The hanamichi (花道) is an extra stage section used in Japanese kabuki theater. It is a long, raised platform that runs, left of center, from the back of the theater, through the audience, to connect with the main stage. Generally it is used for characters' entrances and exits, though it can also be used for asides or scenes taking place apart from the main action. In this use, it can be seen as an alley theater connecting to a larger stage.
The hanamichi was first used in 1668 in the Kawarazaki-za, in the form of a simple wooden plank that reached from the center of the stage to the middle of the theater. It was not used in performances, but allowed actors to step into the audience after a performance to receive flowers. The word hanamichi literally means "flower path."
The modern style of hanamichi, sometimes called honhanamichi (本花道, "main flower path"), was first conceived and standardized in 1740. The standard size ranges from 16.38 m – 18.20 m (53 ft, 9 in – 59 ft, 8 in) long and 150–180 cm (4 ft, 11 in – 5 ft, 11 in) wide. Some theaters have since begun to make use of a secondary hanamichi on the right side of the audience, known as karihanamichi (仮花道, "copied flower path") which is one-third to half the width of the honhanamichi on the left.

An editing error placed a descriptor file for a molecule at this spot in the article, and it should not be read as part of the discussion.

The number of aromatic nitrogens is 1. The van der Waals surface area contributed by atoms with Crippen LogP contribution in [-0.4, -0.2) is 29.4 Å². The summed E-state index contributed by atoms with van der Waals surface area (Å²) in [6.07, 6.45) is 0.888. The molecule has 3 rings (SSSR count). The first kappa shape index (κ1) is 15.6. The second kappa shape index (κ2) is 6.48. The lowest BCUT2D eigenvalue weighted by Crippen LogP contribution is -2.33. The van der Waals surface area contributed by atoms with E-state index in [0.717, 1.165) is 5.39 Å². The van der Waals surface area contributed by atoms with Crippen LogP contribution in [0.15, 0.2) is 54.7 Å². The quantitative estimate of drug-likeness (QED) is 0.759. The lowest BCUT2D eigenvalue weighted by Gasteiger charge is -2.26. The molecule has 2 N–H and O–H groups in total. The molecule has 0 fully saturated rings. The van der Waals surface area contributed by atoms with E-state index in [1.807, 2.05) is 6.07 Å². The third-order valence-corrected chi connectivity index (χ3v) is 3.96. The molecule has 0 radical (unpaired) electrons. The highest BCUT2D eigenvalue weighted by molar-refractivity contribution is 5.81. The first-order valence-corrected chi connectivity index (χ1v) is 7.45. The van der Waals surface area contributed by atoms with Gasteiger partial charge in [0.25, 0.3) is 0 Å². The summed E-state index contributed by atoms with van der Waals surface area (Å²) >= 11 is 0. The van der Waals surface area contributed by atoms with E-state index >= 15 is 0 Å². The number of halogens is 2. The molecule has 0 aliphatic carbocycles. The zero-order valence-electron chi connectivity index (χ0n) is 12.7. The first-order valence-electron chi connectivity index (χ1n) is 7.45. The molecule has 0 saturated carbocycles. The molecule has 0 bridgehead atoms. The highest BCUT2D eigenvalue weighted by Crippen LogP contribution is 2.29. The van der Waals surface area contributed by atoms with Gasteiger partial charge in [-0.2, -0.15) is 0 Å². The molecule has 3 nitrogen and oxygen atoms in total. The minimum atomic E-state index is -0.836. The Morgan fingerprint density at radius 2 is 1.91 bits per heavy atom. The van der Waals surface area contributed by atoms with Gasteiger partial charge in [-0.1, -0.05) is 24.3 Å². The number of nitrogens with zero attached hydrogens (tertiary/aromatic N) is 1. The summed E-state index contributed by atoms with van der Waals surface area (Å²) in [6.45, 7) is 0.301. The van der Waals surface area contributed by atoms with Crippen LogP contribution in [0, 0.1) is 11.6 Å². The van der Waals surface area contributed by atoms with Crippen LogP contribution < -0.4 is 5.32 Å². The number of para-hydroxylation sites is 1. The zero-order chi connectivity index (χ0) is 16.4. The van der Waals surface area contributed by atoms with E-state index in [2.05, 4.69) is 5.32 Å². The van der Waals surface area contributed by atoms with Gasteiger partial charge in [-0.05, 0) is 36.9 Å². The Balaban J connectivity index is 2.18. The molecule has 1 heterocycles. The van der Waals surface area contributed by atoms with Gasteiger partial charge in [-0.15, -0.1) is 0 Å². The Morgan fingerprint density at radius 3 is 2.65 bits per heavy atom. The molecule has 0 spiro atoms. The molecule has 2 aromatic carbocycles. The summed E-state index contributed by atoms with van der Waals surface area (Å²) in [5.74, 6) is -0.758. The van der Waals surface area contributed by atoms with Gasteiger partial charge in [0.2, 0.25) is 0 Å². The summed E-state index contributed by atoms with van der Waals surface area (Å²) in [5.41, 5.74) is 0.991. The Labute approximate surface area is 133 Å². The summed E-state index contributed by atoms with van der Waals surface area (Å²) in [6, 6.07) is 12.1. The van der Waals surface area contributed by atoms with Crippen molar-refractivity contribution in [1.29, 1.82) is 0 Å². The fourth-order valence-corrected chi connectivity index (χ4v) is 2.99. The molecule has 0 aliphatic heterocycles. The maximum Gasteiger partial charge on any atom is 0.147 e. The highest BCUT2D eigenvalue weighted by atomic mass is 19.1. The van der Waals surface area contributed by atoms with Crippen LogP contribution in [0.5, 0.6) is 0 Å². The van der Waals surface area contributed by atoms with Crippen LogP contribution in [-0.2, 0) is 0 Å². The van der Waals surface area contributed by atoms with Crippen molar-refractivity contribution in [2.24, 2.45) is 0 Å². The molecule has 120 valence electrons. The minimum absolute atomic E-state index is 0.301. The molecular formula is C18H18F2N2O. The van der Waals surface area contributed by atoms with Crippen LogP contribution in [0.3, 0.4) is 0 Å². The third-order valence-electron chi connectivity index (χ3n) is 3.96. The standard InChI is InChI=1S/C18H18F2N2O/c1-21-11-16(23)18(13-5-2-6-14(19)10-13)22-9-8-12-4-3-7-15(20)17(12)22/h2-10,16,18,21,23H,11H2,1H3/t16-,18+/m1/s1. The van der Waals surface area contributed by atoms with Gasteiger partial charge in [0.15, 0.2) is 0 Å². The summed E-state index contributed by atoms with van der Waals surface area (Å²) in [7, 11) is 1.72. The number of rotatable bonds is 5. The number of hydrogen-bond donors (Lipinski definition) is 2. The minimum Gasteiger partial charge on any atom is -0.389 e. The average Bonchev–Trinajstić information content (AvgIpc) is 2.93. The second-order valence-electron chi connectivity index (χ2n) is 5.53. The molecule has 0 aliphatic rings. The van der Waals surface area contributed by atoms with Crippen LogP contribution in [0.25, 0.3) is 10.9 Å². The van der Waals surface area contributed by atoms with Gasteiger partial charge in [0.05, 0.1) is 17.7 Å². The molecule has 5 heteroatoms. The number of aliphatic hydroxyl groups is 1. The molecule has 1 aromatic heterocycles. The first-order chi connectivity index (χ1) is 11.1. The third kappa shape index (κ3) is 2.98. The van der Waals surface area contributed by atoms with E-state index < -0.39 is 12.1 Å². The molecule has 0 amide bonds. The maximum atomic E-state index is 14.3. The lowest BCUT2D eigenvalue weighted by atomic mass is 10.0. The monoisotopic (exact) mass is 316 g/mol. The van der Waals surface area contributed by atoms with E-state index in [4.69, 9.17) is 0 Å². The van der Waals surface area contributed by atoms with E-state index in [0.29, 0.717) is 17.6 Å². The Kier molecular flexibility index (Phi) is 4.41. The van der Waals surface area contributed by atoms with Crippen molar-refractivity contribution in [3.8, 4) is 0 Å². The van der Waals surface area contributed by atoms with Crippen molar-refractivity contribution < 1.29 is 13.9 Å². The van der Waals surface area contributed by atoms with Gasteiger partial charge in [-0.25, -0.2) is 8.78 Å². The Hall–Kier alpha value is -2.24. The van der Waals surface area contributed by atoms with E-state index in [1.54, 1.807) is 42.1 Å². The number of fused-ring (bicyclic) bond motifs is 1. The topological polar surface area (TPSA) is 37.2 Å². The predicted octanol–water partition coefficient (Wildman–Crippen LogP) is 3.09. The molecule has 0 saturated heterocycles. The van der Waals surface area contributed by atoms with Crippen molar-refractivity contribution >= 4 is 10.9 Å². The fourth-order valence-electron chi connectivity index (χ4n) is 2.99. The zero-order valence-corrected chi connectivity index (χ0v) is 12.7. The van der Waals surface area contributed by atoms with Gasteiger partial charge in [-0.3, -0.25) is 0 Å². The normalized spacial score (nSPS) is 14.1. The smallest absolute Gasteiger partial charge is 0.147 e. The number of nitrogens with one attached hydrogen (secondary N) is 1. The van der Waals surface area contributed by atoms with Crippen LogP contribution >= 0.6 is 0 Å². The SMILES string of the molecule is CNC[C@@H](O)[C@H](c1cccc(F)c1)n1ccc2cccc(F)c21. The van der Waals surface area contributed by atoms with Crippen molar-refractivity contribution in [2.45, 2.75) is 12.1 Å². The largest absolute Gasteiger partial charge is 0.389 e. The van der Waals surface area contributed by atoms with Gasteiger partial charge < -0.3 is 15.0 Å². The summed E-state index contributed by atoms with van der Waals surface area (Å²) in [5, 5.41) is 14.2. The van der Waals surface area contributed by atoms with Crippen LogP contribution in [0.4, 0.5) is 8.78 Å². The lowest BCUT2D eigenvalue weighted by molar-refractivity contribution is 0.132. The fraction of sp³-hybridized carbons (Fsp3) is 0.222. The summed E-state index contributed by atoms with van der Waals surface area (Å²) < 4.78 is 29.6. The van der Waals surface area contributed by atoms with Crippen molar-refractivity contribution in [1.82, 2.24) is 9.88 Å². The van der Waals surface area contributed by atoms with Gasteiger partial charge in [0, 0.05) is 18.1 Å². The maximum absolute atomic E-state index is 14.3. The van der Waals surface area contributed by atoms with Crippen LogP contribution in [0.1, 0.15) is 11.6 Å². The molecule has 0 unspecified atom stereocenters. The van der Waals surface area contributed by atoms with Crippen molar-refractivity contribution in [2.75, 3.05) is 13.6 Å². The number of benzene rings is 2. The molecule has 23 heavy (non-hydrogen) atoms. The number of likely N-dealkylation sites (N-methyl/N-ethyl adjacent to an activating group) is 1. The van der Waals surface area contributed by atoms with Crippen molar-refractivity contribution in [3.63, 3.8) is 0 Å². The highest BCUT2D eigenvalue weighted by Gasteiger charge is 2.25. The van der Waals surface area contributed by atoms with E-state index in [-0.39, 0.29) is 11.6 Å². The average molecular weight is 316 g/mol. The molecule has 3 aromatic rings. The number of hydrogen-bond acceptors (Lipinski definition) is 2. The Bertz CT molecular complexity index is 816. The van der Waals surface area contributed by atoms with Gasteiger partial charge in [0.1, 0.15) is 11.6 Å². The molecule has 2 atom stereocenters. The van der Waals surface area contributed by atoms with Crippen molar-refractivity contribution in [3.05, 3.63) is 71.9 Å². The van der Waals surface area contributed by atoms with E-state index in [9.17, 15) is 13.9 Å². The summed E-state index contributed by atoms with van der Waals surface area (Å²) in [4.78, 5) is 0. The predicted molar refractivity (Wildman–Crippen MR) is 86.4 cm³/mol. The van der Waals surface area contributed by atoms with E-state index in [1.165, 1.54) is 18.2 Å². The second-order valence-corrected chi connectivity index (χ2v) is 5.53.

Though it is rarely used for the main action of a play, much of the more dramatic or famous character moments occur during entrances or exits along the hanamichi. Many particularly dramatic actions take place seven-tenths of the way down the hanamichi (three-tenths away from the stage), at a spot known in Japanese as shichisan (七三, seven-three). It is here that exiting characters may say their final words, and entering characters may address the audience or the characters on stage. Since the hanamichi runs through the audience, it allows for a closer experience for the spectator than might normally be allowed by other forms of traditional theater.
In sumo, the path to the dohyō is also called hanamichi.
- Hanamichi (2001). Japanese Architecture and Art Net Users System (JAANUS). Accessed 30 July 2005.